Adam Robinson’s debut tome of poems, Adam Robison and Other Poems, is not only my favorite title of the year, but is also a book I have been waiting to hold in my hands with great anticipation for quite some time, as a friend, yes, but more so in language glee. Adam can truly speak it in a way I have never heard anyone else speak. This is going to be one to drink milk in bed with, I assure you. Or beer, if you do that sort of thing.

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The above photo is not the actual cover, which I assure you will be a thing to hornily behold.

You can preorder the book here from Narrow House.

You can read a poem from the book that I published at Lamination Colony, I’m going to have SEX with these people.

And as a final bonus teaser, here’s Adam reading a poem that may or may not be in the book, but that at least could hold its own head to head against a plant and my fist, unblinking:

‘Steve Reich Hears a Pentecostal Preacher’ by Adam Robinson, from ‘Adam Robison’

It’s not quite available for the masses yet, but to get you hype for the forthcoming release of Adam Robinson‘s debut book of poems, pleasantly titled ‘Adam Robison and Other Poems’ (and forthcoming in the next few months from Narrow House Press) we’ve got two special treats lined up.

The first is said book’s publisher’s new blog: Narrow House press blog, which is a pleasant introduction to the group and their releases, which span from records to full length poetry books.

Secondly, culled from what might be quite a length of dirty video recordings captured this weekend at the post-510 Reading Series bar assault (in which your current blogger and said ‘Adam Robison’ aka ‘Magic Acorn’ were asked to ‘stop wrestling in the bar or leave’), is Adam Robinson’s fine drunken performance of his poem ‘Steve Reich Hears a Pentecostal Preacher.’

Please enjoy (and thanks to Michael Kimball for the sweet capture).

You should have seen him breakdancing a few minutes later. It was a poem in itself. Though the guys at the pizza shop were less thrilled with Adam and some other weird dude screaming about dick and pouring water on each other in a beer haze. Poem video life.

Also, for your consumption, the brilliant introduction to ‘Adam Robison,’ published here at Otoliths, which contains the paragraph:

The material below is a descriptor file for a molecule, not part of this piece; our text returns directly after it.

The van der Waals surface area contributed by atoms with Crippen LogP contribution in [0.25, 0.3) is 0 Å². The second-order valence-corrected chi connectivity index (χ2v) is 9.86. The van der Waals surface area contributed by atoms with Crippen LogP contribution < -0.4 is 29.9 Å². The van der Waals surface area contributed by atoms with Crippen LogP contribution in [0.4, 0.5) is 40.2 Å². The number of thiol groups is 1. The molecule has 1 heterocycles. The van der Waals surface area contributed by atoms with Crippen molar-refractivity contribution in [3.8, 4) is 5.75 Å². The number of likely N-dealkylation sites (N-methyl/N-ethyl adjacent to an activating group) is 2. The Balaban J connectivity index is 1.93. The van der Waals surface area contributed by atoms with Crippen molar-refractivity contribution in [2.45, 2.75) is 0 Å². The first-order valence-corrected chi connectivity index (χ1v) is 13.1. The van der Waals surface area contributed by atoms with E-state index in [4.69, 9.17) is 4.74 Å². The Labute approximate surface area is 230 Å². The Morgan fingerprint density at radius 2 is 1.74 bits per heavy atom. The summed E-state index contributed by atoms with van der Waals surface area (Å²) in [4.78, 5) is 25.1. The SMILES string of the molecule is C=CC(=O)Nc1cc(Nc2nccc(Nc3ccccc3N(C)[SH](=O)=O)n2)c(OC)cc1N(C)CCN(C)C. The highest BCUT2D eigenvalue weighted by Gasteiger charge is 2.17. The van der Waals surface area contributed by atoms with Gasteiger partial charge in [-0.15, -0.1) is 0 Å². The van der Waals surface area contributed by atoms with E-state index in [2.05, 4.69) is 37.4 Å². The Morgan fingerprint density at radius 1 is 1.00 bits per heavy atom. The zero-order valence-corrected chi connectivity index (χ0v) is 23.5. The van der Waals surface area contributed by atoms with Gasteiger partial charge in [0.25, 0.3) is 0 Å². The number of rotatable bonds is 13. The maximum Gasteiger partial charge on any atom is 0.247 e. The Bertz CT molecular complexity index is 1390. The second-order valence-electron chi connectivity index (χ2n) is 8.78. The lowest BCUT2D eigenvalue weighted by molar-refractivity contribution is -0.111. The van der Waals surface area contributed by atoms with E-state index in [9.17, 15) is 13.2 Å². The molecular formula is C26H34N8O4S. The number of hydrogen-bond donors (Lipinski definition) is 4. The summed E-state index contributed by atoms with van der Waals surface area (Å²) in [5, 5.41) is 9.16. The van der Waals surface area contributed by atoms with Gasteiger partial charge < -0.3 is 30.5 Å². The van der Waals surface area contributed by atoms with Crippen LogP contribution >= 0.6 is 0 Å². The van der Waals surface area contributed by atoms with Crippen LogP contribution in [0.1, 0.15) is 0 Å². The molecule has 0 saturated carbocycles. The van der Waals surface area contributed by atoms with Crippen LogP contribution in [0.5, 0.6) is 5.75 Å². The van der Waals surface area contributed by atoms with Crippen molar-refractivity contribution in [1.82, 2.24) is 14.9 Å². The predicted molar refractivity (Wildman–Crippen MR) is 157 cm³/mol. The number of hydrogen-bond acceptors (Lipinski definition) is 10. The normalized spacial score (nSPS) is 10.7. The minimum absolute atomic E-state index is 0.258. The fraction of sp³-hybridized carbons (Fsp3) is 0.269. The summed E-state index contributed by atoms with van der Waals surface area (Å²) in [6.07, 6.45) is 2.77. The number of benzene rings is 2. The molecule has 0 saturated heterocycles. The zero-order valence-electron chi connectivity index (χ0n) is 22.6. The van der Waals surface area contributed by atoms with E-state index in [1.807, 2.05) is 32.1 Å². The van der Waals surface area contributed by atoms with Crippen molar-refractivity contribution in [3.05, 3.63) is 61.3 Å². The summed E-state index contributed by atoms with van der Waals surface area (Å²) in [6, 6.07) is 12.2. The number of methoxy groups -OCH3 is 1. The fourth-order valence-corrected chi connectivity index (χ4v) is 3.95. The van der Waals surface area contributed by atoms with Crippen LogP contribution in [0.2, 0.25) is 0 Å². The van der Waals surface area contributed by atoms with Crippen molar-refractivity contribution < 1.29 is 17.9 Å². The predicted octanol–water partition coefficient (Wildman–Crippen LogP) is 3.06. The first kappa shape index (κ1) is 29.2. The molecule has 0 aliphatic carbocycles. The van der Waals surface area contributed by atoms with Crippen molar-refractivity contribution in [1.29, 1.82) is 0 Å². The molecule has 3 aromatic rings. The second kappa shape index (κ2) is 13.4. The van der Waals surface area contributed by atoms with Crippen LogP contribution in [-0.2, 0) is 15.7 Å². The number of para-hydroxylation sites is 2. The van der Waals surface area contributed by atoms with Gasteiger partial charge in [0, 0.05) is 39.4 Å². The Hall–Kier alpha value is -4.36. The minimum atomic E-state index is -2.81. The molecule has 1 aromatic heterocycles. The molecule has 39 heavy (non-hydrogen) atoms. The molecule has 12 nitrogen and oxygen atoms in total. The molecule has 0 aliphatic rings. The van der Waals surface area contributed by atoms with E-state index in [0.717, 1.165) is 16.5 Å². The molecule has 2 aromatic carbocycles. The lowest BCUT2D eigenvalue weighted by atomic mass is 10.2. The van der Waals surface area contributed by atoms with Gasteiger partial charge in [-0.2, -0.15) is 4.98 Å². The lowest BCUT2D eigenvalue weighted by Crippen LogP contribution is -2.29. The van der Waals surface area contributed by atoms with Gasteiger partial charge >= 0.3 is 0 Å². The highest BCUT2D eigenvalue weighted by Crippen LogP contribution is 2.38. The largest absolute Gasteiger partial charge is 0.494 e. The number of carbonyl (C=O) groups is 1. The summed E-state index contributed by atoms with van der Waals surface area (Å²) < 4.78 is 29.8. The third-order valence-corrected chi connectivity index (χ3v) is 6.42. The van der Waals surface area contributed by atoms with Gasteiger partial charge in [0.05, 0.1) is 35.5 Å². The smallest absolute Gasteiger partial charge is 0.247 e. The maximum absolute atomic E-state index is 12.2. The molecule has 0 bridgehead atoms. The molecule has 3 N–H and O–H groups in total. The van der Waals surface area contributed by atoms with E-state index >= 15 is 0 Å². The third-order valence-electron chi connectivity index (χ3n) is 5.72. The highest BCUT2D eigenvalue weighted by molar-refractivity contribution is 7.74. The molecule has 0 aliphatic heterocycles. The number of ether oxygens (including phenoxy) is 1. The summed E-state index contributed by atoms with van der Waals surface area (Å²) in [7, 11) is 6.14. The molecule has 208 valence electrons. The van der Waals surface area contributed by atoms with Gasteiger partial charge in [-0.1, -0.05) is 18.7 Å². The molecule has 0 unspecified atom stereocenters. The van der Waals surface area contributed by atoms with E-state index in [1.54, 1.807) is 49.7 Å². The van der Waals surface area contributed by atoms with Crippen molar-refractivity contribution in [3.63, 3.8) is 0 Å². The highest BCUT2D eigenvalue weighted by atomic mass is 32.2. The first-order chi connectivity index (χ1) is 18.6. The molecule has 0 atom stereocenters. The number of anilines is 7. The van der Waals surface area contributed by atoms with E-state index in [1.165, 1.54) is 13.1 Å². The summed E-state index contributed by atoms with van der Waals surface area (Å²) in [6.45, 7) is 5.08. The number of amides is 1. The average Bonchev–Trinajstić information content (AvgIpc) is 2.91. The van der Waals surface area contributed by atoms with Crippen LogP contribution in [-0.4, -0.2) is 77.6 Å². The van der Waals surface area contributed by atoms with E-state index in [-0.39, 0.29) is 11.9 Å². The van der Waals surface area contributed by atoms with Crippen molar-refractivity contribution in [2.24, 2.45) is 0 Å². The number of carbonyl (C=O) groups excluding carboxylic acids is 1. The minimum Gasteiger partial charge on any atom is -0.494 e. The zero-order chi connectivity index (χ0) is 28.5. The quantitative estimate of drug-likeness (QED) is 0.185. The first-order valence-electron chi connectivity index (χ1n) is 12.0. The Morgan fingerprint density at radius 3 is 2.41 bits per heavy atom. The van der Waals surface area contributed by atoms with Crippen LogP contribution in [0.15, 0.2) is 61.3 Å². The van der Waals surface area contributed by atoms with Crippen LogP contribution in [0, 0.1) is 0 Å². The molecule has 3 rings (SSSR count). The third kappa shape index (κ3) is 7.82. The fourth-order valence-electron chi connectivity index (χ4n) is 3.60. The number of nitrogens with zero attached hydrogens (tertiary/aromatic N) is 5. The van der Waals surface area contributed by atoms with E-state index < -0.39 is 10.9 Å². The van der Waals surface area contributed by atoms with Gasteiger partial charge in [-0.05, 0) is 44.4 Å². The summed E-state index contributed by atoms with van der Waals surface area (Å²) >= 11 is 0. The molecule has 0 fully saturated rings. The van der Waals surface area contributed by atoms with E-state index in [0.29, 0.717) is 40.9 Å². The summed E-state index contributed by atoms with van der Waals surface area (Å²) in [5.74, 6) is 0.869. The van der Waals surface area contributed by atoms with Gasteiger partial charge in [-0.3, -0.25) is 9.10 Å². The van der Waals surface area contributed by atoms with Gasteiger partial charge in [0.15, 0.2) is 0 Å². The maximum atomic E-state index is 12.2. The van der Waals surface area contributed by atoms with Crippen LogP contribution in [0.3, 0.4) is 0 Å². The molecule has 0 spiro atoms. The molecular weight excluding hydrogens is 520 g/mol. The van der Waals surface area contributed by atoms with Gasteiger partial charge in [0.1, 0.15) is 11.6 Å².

So what’s the story, Anne Carson? I mean, what’s my story? I’m riding my bike home with a video camera strapped to the handlebars, through the glittering downtown into the crumbling neighborhoods of Baltimore’s east side.

I, for one, am quite excited.

New at Publishing Genius

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The wonderful cover of Shane Jones’ novel Light Boxes is now posted over at Publishing Genius. Also, Adam Robinson has redesigned the site and it looks very nice. Scoot on over to have a look. Or go to the blog to see what Adam has to say about the cover. Pre-ordering information here.

Shane Jones blogged more about the book here. Most importantly, he blogged that the book has been sent off to the printer.

Shane Jones looks like a nice man.

Secret Santa Ideas from Adam Robinson

If you can’t please Adam, you can’t please this V of me. See here now:

HTML GIANT is Secret Santa. What this means is you email htmlgiant@gmail.com and tell them you want to participate and they email you a person’s name and then you send them some indie lit present, like a subscription or a book. There are more details, too. Check it out: Secret Santa.

For the occasion PGP is offering Rupert Wondolowski’s book, THE ORIGIN OF THE SPECIES AS A HEATED MOLE SUIT, at a reduced price of $9, shipping included. Email adam@publishinggenius.com if you want to order internationally.

Other great Secret Santa ideas are:
a Keyhole subscription
Mud Luscious Press books
Verb Sap by M. Magnus from Narrow House Press
What are other awesome things I’ve bought in the last couple weeks
A long arm stapler I think is a good present for anyone who cares about indie lit
Abraham Lincoln book ends
Talk has begun re: No Colony 2, maybe you could buy your person a publication in pink
I finally read Altmann’s Tongue, that’d make a good gift
Preorder the book Ryan Call will be publishing someday I imagine; THIS IS THE ONE I WANT
Just get them Rupert Wondolowski’s book he’s been at this game for years and years